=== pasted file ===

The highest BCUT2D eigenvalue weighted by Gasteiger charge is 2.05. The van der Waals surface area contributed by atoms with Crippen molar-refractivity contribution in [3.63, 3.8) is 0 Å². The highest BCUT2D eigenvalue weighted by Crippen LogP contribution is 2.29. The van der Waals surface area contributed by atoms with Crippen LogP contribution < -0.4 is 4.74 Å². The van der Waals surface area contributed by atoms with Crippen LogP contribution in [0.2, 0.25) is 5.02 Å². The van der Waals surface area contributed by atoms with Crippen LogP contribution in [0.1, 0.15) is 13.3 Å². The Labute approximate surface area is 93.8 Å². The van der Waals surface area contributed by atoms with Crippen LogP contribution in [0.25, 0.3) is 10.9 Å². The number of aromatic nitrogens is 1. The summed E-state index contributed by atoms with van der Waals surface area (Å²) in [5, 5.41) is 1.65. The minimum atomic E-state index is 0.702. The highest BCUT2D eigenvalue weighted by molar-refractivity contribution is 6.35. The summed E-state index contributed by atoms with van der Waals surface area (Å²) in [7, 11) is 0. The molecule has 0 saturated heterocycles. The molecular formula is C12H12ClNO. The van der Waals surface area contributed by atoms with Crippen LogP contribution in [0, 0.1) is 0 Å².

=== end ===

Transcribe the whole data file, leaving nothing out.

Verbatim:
The highest BCUT2D eigenvalue weighted by Gasteiger charge is 2.05. The van der Waals surface area contributed by atoms with Crippen molar-refractivity contribution in [3.63, 3.8) is 0 Å². The highest BCUT2D eigenvalue weighted by Crippen LogP contribution is 2.29. The van der Waals surface area contributed by atoms with Crippen LogP contribution < -0.4 is 4.74 Å². The van der Waals surface area contributed by atoms with Crippen LogP contribution in [0.2, 0.25) is 5.02 Å². The van der Waals surface area contributed by atoms with Crippen LogP contribution in [0.1, 0.15) is 13.3 Å². The Labute approximate surface area is 93.8 Å². The van der Waals surface area contributed by atoms with Crippen LogP contribution in [0.25, 0.3) is 10.9 Å². The number of aromatic nitrogens is 1. The summed E-state index contributed by atoms with van der Waals surface area (Å²) in [5, 5.41) is 1.65. The minimum atomic E-state index is 0.702. The highest BCUT2D eigenvalue weighted by molar-refractivity contribution is 6.35. The summed E-state index contributed by atoms with van der Waals surface area (Å²) in [7, 11) is 0. The molecule has 0 saturated heterocycles. The molecular formula is C12H12ClNO. The van der Waals surface area contributed by atoms with Crippen LogP contribution in [0, 0.1) is 0 Å².